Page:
Juarez has beefed up building security, too. The facility is opened daily at 6 a.m., early enough for every student to pass through a metal detector. Nine uniformed security guards and two police officers—equipped with Secret Service-style earpieces—are on duty.

Guards and faculty are more vigilant about attendance, school uniforms and ID tags. This year, violators face immediate after-school detention for minor infractions. The number of detentions and suspensions is up sharply over last year.

School atmosphere is much improved, say teachers, students and administrators. Graffiti is less of a problem. Attendance is averaging close to 90 percent for October, compared to 82 percent last year. During the first 11 weeks of school, four students were arrested compared to 26 last fall, reports Wipachit.

“It’s like day and night,” he says.

Friday, Oct. 12

Reading, writing and reading

Second-year teacher Javier Deleon walks around a hot classroom, coaching 30 students through a writing assignment to describe a turning point in their lives. Some are writing, others are chatting quietly in Spanish. “Start off in the middle of the action,” he advises them. ” ‘I didn’t know why the guy was taking a swing at me, but I knew I had to duck.’ ”

This is Writing Skills, a homegrown literacy and writing course Juarez created four years ago rather than implement double periods of English. Taught by a small but zealous band of teachers from various departments, the course sets high expectations and is designed to engage students. Students are not grouped by ability.

“This is not more of the same,” says curriculum coordinator Rich Gelb, who helped design the course and now teaches it. Gelb credits the course for the rise in Juarez’s ACT writing scores. Overall, Juarez now ranks 19th among all CPS high schools.

The need for an intense reading and writing intervention at Juarez is clear. Most students come from low-income families where English is not spoken at home. They often struggle to read and write fluidly.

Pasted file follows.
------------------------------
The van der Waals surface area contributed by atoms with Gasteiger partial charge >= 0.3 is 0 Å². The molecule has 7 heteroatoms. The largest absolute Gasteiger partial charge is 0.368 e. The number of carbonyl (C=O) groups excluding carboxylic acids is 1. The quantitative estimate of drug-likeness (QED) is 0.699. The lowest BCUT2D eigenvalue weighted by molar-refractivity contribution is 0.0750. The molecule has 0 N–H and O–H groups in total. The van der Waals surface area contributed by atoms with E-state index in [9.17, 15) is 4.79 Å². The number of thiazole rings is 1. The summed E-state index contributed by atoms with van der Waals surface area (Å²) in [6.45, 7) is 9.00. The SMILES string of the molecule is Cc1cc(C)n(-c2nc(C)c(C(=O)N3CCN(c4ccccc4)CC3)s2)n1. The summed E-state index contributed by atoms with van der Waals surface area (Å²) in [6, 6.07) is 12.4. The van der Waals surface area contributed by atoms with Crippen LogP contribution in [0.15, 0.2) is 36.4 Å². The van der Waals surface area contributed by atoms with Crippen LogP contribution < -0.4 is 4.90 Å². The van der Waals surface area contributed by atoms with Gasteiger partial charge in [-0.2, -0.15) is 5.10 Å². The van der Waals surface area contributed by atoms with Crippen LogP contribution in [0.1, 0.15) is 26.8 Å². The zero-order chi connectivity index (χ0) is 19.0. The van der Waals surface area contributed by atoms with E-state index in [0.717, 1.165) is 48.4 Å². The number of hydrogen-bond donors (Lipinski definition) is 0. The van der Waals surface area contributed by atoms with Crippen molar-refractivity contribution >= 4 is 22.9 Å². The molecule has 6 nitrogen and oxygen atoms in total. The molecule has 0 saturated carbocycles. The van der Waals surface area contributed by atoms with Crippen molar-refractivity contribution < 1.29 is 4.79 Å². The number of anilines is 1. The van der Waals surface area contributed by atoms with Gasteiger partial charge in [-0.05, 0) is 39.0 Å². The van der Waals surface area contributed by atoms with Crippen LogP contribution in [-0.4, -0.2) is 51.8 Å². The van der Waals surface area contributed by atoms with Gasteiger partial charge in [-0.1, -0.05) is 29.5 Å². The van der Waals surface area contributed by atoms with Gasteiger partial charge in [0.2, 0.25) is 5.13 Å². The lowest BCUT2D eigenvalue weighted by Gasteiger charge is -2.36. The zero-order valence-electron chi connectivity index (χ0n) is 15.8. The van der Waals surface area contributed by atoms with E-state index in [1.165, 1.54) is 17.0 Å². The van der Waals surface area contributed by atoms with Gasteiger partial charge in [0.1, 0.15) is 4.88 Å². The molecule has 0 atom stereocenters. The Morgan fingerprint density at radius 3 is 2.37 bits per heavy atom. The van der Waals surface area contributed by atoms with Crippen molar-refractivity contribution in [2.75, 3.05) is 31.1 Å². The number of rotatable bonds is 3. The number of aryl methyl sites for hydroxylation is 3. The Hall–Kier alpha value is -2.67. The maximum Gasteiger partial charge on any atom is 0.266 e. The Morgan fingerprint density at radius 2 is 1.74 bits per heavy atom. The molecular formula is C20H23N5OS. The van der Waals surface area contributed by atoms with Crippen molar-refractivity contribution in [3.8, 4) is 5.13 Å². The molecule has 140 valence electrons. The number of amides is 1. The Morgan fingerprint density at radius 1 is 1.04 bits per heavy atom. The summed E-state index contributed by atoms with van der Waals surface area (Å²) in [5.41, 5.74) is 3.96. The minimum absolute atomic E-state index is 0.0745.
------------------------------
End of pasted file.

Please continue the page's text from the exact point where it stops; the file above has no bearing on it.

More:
When TAP scores were released last spring, “I wanted to throw up,” says Liz Winfield, a teacher who sits on the LSC and teaches writing skills and TV production.

Over the summer, the writing team met to discuss how to improve the class. “We’ve worked like dogs to tweak the course,” Winfield says. “We took a hard look at [the class]—we’re trying not to be one of those schools that covers old problems with new Band-Aids.”

A diagnostic exam given to incoming students this fall revealed that the course was too advanced. Scores showed that the average freshman was reading at the 7th-grade level. “We were taken by surprise,” says Winfield. “We were shooting for way up here, but they were coming in a lot lower than we thought.”

In response, some writing skills teachers are breaking up large projects into smaller assignments. “I had a handful of students who couldn’t [write] a complete sentence,” says Deleon. Now he teaches a bit of grammar before an essay-writing assignment.

In addition to writing skills, Juarez has a variety of literacy-oriented programs, including word of the day, sustained silent reading and timed reading. These are supposed to be implemented school wide.

But that has been a challenge. Some teachers view literacy as a problem for the English department. Others say teaching literacy conflicts with teaching mandated course content. In the absence of strong leadership from Dominguez or Loredo, some faculty say literacy is more a pet project than a priority.

“We’re trying to infuse our lesson plans with literacy to help the kids read and write well,” says Moy. “But it’s incredibly hard.”

“Departments get assessed on CASE [exams], not TAP scores,” explains social studies teacher Asimou. Teaching literacy “steals the joy from reading,” he says. “That’s why kids hate Writing Skills. It’s their hardest subject.”

Wednesday, Oct. 17

Untested leader

It’s late afternoon and it’s slow going at a local school council meeting in Juarez’ library. This is the second time the council has met this fall. They cover topics ranging from filling open LSC positions to creating new programs to selecting a principal next spring.